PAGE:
HIST1109 Terrorists, Tyrants and Technology: America’s “War on Terror”
9/11; jihad; al-Qaeda; War on Terror; Osama bin Laden; Afghanistan; the Taliban; the Bush Doctrine; Iraq; WMDs; waterboarding; targeted killing and drones. America’s War on Terror, launched as a response to the terrorist attacks of September, 11, 2001 has created some of the most important and controversial themes in foreign policy in the twenty-first century thus far. This module tracks 9/11 back to its Cold War origins, answers the frequently asked question “why do they hate us?”, and explores the policies introduced by the Clinton, G.W. Bush and Obama administrations in their efforts to counter the ever-evolving terrorist threat.
Aims and Objectives
• To examine the historical background of the War on Terror. • To examine the development of US foreign policy, in particular national security policies, during the course of the War on Terror. • To evaluate the frames used and the explanations offered by scholars for the policies pursued during the War on Terror. • To critically assess the challenges facing the historian when working with source material from the very recent past, such as political bias and partial documentation.
Knowledge and Understanding
Having successfully completed this module, you will be able to demonstrate knowledge and understanding of:
- The causes of and contexts for the declaration and prosecution of the War on Terror, from the Reagan administration’s support for the Mujahideen to 9/11 and the G.W. Bush administration’s invasion of Iraq.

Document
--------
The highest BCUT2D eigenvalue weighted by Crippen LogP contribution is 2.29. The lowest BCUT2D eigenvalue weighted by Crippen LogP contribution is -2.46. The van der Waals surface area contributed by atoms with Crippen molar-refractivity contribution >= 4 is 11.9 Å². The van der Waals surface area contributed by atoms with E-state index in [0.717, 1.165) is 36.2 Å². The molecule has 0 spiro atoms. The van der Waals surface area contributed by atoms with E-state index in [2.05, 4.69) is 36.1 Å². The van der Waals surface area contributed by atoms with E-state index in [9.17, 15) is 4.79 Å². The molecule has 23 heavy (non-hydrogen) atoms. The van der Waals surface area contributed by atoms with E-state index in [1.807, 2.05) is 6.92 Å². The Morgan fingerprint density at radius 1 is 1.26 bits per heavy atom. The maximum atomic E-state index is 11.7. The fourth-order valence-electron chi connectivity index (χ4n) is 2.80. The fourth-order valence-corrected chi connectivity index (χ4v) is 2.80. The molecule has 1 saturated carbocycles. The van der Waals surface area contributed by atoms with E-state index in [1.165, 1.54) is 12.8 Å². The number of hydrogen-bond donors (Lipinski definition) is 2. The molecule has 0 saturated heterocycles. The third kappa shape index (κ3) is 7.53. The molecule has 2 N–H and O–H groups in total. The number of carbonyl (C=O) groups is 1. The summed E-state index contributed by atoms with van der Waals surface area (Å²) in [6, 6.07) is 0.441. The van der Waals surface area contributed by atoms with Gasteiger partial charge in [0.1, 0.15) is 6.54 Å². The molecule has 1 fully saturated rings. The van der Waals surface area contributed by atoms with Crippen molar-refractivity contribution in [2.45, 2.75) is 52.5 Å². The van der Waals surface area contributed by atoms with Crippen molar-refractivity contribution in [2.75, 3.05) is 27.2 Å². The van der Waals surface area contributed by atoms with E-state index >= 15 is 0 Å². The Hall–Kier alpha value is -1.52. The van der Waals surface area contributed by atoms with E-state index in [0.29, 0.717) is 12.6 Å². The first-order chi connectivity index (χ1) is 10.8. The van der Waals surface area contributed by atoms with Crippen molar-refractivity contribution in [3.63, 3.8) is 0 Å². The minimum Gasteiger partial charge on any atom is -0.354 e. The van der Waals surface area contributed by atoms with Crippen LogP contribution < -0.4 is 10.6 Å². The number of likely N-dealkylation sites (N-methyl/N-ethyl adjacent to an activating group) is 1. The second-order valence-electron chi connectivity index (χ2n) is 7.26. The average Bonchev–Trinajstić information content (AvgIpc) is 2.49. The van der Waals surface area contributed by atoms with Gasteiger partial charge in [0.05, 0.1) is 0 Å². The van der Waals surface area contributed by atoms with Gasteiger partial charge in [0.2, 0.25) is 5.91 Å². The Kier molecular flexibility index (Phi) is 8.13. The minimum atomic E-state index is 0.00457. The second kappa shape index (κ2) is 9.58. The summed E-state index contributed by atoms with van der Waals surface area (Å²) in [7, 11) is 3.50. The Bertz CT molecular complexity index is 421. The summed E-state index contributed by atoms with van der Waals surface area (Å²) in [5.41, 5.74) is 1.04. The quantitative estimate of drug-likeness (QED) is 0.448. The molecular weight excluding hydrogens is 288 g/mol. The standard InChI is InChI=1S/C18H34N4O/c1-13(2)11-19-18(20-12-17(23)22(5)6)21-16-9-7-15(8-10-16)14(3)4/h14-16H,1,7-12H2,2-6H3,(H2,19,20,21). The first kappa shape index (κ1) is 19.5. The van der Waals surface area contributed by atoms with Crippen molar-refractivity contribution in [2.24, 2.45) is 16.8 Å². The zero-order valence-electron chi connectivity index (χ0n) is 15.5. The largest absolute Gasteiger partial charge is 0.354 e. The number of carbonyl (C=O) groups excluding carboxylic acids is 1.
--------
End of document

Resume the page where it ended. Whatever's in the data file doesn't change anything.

- Scholarly debates about recent US foreign policy.
- The challenges facing historians when engaging with contemporary historical issues.
- Key primary sources and literature that provide evidence of the objectives and effectiveness of US policies in the War on Terror.
Transferable and Generic Skills
Having successfully completed this module you will be able to:
- Organise and structure material to write and present confidently.
- Conduct primary research through digital archives and government websites.
- Analyse critically primary and secondary material.
- Participate actively in group discussions and debate.
Subject Specific Intellectual and Research Skills
Having successfully completed this module you will be able to:
- Discuss the historical background of the War on Terror from its Cold War origins.
- Express familiarity with official US government documents such as National Security Strategies.
- Apply frames discussed by scholars for the pursuit of specific foreign policies.
- Critically analyse contemporary source material.
This module will explore the historical background to the terrorist attacks which occurred in the United States of America on September 11, 2001, and the foreign policy response referred to as the War on Terror. In order to contextualise the attacks, this module will cover the role played by the Reagan and G.W.H. Bush administrations (1981-1993) in Afghanistan, in particular the funding, training and equipping of Mujahideen fighters. It will also explore the emergence of Osama bin Laden and his al-Qaeda network, the reasons behind his declaration of jihad against the United States, and the policies pursued by the Clinton administration (1993- 2001) to counter this threat. The module will then critically analyse the G.W. Bush administration’s response to the 9/11 attacks, and the scholarly arguments that surrounded the launching and prosecution of the War on Terror. Students will be given the opportunity to work from primary documents such as National Security Strategies and key presidential speeches, as well as critically analysing the arguments put forward by a variety of scholars for and against the policies of the War on Terror. Throughout the module, students will be expected to consider the challenges that face them as historians when dealing with the recent past. They will learn to identify political bias, recognise the ideological underpinnings of scholarly arguments, and show an awareness of wider agendas in both the primary and secondary material used.